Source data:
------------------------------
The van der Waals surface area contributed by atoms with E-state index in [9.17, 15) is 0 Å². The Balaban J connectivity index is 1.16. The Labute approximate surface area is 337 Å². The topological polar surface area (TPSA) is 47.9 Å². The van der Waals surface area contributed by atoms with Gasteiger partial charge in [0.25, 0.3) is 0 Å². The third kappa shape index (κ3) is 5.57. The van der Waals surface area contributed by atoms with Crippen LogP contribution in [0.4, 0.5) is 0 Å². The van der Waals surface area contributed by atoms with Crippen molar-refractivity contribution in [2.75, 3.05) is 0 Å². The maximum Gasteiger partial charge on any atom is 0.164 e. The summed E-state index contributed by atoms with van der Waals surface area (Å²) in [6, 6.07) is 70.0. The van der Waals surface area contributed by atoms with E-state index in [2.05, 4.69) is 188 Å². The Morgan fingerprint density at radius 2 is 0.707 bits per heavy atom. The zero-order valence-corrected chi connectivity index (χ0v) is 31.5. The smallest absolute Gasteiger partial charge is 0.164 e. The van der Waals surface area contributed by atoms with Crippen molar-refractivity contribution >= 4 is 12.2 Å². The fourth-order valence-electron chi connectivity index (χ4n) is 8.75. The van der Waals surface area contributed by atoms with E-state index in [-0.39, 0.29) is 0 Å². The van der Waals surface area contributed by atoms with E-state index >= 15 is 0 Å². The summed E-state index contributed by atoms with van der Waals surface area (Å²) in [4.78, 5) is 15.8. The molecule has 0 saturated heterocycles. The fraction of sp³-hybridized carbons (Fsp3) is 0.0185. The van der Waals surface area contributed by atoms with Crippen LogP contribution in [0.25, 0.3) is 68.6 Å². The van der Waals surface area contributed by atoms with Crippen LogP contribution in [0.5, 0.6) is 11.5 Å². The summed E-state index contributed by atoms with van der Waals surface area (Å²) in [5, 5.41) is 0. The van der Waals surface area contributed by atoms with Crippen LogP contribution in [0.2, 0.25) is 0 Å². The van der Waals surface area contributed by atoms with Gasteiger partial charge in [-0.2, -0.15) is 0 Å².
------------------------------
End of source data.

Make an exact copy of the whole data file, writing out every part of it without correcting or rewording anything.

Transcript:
The van der Waals surface area contributed by atoms with E-state index in [9.17, 15) is 0 Å². The Balaban J connectivity index is 1.16. The Labute approximate surface area is 337 Å². The topological polar surface area (TPSA) is 47.9 Å². The van der Waals surface area contributed by atoms with Gasteiger partial charge in [0.25, 0.3) is 0 Å². The third kappa shape index (κ3) is 5.57. The van der Waals surface area contributed by atoms with Crippen LogP contribution in [0.4, 0.5) is 0 Å². The van der Waals surface area contributed by atoms with Crippen molar-refractivity contribution in [2.75, 3.05) is 0 Å². The maximum Gasteiger partial charge on any atom is 0.164 e. The summed E-state index contributed by atoms with van der Waals surface area (Å²) in [6, 6.07) is 70.0. The van der Waals surface area contributed by atoms with E-state index in [2.05, 4.69) is 188 Å². The Morgan fingerprint density at radius 2 is 0.707 bits per heavy atom. The zero-order valence-corrected chi connectivity index (χ0v) is 31.5. The smallest absolute Gasteiger partial charge is 0.164 e. The van der Waals surface area contributed by atoms with Crippen molar-refractivity contribution >= 4 is 12.2 Å². The fourth-order valence-electron chi connectivity index (χ4n) is 8.75. The van der Waals surface area contributed by atoms with E-state index in [-0.39, 0.29) is 0 Å². The van der Waals surface area contributed by atoms with E-state index >= 15 is 0 Å². The summed E-state index contributed by atoms with van der Waals surface area (Å²) in [4.78, 5) is 15.8. The molecule has 0 saturated heterocycles. The fraction of sp³-hybridized carbons (Fsp3) is 0.0185. The van der Waals surface area contributed by atoms with Crippen LogP contribution in [0.25, 0.3) is 68.6 Å². The van der Waals surface area contributed by atoms with Crippen LogP contribution in [0.5, 0.6) is 11.5 Å². The summed E-state index contributed by atoms with van der Waals surface area (Å²) in [5, 5.41) is 0. The van der Waals surface area contributed by atoms with Crippen LogP contribution in [0.2, 0.25) is 0 Å². The van der Waals surface area contributed by atoms with Gasteiger partial charge in [-0.2, -0.15) is 0 Å².